Wednesday, March 30, 2011

Atlas Shrugged being made into a movie

When I first started this blog last summer, I made a list of all the topics I could choose from. In no time at all I created a large list (most I brainstormed when I was bored at work). As I started writing this blog, many of those ideas got pushed aside as more timely topics emerged. One topic I was particularly excited about was my Ayn Rand post. Written on my scrap of paper, it reads, "Atlas Shrugged will never be made into a movie." Now when I wrote that I felt I had all the time in the world to wait. Now, I find that not only is the movie in development, but it's set to be released in April. Imagine my surprise. But now the question is, should it be made into a movie?

Such a lame poster.

There was always talk of it being made, but 40 years of development hell ensured that any rumors about it being made were nothing but rumors. Last I heard, Brad Pitt and Angelina Jolie were suppose to be making the movie. Every Rand fan now sighs in relief that Brangelina are not involved in it. But who is involved? Like the Left Behind series, the popular yet hard to market book has been adapted by unknowns.

The only name I recognize is Jon Polito.

Atlas Shrugged, Objectivism and Rand herself have always been controversial. Her philosophy may empower some people, but it also has the capability of enabling total dickheads in their dickhead ways. Some see it as a breath of fresh air, others see it as nothing but an excuse for selfishness and greed. Whenever met with opposition, real Rand fans argue that those who never read Atlas Shrugged cannot judge it. The thing of it is, Atlas Shrugged is more than a thousand pages with size eight font. Being such a mammoth undertaking, it is completely impenetrable to anyone not already fanatical about the lady.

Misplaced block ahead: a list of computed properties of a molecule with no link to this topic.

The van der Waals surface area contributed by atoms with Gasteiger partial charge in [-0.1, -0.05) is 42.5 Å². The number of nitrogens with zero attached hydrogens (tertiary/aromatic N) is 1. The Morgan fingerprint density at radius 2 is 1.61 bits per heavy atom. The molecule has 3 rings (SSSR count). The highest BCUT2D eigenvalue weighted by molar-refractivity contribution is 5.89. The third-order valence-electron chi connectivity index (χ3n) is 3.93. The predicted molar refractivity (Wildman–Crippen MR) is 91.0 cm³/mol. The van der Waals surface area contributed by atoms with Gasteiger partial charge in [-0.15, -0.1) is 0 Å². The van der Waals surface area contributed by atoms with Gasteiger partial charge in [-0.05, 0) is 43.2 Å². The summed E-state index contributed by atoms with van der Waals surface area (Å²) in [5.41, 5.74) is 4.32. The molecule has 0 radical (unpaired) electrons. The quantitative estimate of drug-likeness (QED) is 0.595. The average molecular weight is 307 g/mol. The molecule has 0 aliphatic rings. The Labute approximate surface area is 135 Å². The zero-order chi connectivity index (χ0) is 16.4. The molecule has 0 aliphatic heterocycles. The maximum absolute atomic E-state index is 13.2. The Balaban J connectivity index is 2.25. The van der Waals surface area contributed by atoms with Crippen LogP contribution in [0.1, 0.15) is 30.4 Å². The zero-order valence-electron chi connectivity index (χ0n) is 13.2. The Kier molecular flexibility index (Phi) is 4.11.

It's not a novel it's a 1,300 page straw-man argument.

Such impenetrability makes it hard to debate the book. That's what makes a movie so important to the Objectivist's cause. Now, through the power of cinema, even those who never open the tome can use buzz words like "moochers" and "looters" and ask that stupid freaking question, "Who is John Galt?" A question that is being found more and more at Tea Party rallies, like some kind of retarded war cry. It's a nonsensical catchphrase for the Fox News watcher who drapes themselves with the Gadsden Flag and talks to you about anchor-babies.

I want to punch whoever left the apostrophe out of that damn flag.

I admit, I never really had any respect for Rand. I thought of her as a childish windbag. Growing up in Russia, her family's fortune was destroyed by the revolution. Now I can understand why she wouldn't be a fan of communism after all of that. But to go and invent a whole philosophy that stands for everything communism is against is almost laughable. She doesn't like a world where everyone shares, so she creates the most selfish thought process around. I call it "Family Ties Syndrome," although Rand could never be as likable as Michael J. Fox.

I would not want to hang out with her.

Here's why I have no respect for the new Atlas Shrugged movie. The fact of the matter is, it's trying to hard. Just look at the poster, cluttered with ham-fisted imagery but never really amounting to anything. Even the release date, April 15, is trying too hard. April 15 is, of course, Tax Day and both Rand's novel and every ass that calls themselves an Objectivist are anti-income tax. The production company, Strike Productions, is also lacking subtlety, being named after Atlas Shrugged's working title. I don't respect this film because it isn't even a film. It's a statement. The only reason it is being made is so they can say they finally made an Atlas Shrugged movie.